In all her years in front of the camera as a reality star, Whitney Port has never been quite this exposed. The former MTV Hills alum — who gave birth to a baby boy a month ago — opened up about one of her greatest motherhood struggles in her YouTube series, I Love My Baby But . . .
In her emotional new video, the title, "I Haven't Loved Breastfeeding That Much," turns out to be an understatement. She begins by sharing how she fully intended to breastfeed her baby and was even aware that nursing "doesn't come so easy to a lot of people." Her first experience was even positive, but things quickly got worse.
"I thought I was doing really well and the nurses there said that the latch was good, and I was really surprised," she says. "But after about 24 to 48 hours of doing it, it just started to get so incredibly painful. And we came home, and I just hit a breaking point and said, 'I can't do this.' It feels like someone is slicing my nipples with glass."
"I'm not blaming myself for hurting, but I'm blaming myself for possibly quitting."
She explains how she turned to pumping and supplementing with formula, how a baby nurse helped "give my boobs a rest," how she met with a lactation consultant, how even an operation to correct baby Sonny's tongue-tie didn't help.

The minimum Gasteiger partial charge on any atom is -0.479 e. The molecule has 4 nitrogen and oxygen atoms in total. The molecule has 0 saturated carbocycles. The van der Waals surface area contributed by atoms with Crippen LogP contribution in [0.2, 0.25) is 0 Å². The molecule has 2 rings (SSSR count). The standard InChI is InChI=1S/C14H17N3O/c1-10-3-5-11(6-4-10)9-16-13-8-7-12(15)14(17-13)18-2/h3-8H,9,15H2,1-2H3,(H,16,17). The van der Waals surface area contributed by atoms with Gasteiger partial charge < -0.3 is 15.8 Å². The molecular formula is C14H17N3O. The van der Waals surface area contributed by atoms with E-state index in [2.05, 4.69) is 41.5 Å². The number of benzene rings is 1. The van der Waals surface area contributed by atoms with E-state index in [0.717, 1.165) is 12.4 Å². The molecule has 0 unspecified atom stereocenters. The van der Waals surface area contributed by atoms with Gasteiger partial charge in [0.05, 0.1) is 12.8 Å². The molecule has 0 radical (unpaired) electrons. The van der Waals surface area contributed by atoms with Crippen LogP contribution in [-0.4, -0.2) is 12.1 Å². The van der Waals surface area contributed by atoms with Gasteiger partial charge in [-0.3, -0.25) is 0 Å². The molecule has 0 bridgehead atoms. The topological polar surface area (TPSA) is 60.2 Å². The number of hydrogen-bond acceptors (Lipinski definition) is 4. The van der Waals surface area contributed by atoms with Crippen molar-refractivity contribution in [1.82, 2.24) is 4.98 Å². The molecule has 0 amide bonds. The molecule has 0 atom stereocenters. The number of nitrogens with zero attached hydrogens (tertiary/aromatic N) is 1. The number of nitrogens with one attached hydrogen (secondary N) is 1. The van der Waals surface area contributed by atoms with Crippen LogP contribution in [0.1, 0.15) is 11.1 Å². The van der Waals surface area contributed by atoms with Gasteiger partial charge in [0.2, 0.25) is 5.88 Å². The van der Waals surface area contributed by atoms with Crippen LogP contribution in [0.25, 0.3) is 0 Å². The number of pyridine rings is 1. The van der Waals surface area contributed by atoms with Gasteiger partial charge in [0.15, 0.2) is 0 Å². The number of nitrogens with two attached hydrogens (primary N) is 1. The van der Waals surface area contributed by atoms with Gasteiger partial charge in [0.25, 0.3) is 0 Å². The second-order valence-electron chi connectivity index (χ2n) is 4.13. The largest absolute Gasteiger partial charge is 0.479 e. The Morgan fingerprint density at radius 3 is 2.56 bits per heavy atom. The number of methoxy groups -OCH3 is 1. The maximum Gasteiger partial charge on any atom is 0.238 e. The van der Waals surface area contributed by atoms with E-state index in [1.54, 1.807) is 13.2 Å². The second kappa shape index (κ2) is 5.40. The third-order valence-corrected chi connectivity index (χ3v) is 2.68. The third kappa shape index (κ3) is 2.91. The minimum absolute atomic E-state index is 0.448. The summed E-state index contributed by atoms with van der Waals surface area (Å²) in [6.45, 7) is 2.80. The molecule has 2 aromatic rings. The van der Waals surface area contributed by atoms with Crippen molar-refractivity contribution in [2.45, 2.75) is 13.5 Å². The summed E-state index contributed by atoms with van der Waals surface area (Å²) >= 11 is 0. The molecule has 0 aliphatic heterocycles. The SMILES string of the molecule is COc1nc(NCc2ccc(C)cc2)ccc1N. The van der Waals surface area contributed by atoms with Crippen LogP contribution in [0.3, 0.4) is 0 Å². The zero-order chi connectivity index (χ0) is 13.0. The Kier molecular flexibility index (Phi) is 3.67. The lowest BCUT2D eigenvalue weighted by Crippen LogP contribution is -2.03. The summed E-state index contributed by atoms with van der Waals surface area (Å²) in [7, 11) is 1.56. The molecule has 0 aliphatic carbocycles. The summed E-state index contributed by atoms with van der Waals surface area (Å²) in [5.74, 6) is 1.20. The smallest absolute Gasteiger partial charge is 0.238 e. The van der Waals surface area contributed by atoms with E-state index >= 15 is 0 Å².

"I'm just tired, and I obviously want to breastfeed," she says, breaking down in tears.
Like so many moms who feel as though they have to overexplain their decision to stop breastfeeding, Whitney admits she has "demonized" the act in her head and is already "blaming myself for possibly quitting." She also admits she's been getting pressure from others. She says:
I feel like a lot of people are going to tell me to just have patience and try to do it because it's only been a week. But I just don't know if it's something that is going to get better or not. So that's what I feel anxious about. Like, how much longer am I willing to try it before I just give up on it and just pump and give him the bottles and be OK with it?
I've heard people talk about this pressure from other mothers . . . and I never thought that I would let it get to me because I think I'm a pretty strong person and I go with my gut and I don't really compare myself to other people, and now I'm doing exactly that.
In the eight-minute video, Whitney — who wipes away a near-constant stream of tears with the arm of her hoodie — looks not like a reality star but like a real new mom, plagued with fear and, she admits, "postbaby blues." She, like so many others in her same position, doesn't know what to do.
Her conclusion isn't satisfying, but it sure is a realistic one felt by so many others: "I just don't want to be regretful that I haven't tried everything."